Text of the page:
In the fifth part of What Happened, Clinton describes the day to day process of running for office. She describes the struggle of finding a balance between keeping up with the pace that campaigning requires while still staying safe from burning out completely.
This chapter is dedicated to anyone that just wants to know about…living on the campaign trail. Not the adrenaline of the crowds at rallies, not the quick thinking on the debate stage, just the day to day routine that Clinton and her team had. Clinton also delves into her relationship with individuals that she worked with every day. From political advisors to hair and makeup, she talks about her relationship with each. She has some really interesting stories about her hair and makeup stylists, ones that I don’t want to spoil. Not only the experience of getting her hair and makeup done every day, but some of the faux pas-es that occurred when she had a day where she decided to forgo their services.
Clinton talks about her morning routine, her experiences with a constant Secret Service detail, and the snacks available on the plane. Fun Fact: Hillary Clinton is not a fan of flavor-blasted goldfish crackers.
At a couple points in the chapter, Clinton talks about individuals that she spoke with on the campaign trail. I thoroughly enjoyed hearing these stories, and again, I don’t want to spoil the experience for anyone that hasn’t read this book yet. I’ve said this time and time again, but this is the exact kind of story that I wanted from this book. Once again, regardless of politics, I think that many Americans can benefit from reading this book.
Clinton also talks about her experiences with embedded journalists on the campaign trail. Now, for anyone unfamiliar with the term, an embedded journalist stays with a group, usually an overseas base during times of war, and continuously covers the groups. As someone studying journalism, I still don’t know how I feel about embedded journalists. There’s strong arguments as to whether or not it helps produce quality journalism. On one hand, people are more likely to be open and honest with someone that they trust. On the other hand, it’s kind of dicey to get too close to people that you need to cover objectively. Anyway, Clinton has some nice stories to tell, and regardless of how you feel about embedded journalists, they’re worth a read.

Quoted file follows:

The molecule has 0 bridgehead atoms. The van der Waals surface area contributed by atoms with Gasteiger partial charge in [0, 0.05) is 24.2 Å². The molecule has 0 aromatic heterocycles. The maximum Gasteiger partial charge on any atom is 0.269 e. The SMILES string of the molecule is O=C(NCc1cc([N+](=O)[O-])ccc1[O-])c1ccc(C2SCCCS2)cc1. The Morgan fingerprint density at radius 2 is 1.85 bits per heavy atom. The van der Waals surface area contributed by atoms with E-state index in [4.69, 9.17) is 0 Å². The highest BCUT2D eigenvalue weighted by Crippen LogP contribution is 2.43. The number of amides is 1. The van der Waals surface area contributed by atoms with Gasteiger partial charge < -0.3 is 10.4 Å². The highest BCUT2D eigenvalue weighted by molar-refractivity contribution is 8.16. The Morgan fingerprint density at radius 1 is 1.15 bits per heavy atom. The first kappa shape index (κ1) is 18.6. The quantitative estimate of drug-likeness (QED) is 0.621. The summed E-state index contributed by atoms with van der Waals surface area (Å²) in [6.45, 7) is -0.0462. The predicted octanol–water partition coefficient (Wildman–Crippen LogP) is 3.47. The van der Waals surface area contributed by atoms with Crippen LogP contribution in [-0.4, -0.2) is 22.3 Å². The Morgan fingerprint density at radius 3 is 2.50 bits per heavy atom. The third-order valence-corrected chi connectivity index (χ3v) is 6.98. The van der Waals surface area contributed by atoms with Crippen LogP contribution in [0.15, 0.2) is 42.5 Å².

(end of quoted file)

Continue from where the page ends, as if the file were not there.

Clinton briefly talks about her health, but to me the highlight of the chapter is Clinton’s debate preparation.Well, when Clinton was practicing for debates, she needed a Donald Trump. And Philippe Reines stepped up to the plate. He took on the role with eerie accuracy. From his speech patterns to his body language to his wardrobe, he was fully committed to his role. Maybe he was destined to be a method actor, but debate practice seemed to be both a solid preparation for the stage and a way to blow off a little steam. And yes, Clinton is right about part of it being on youtube.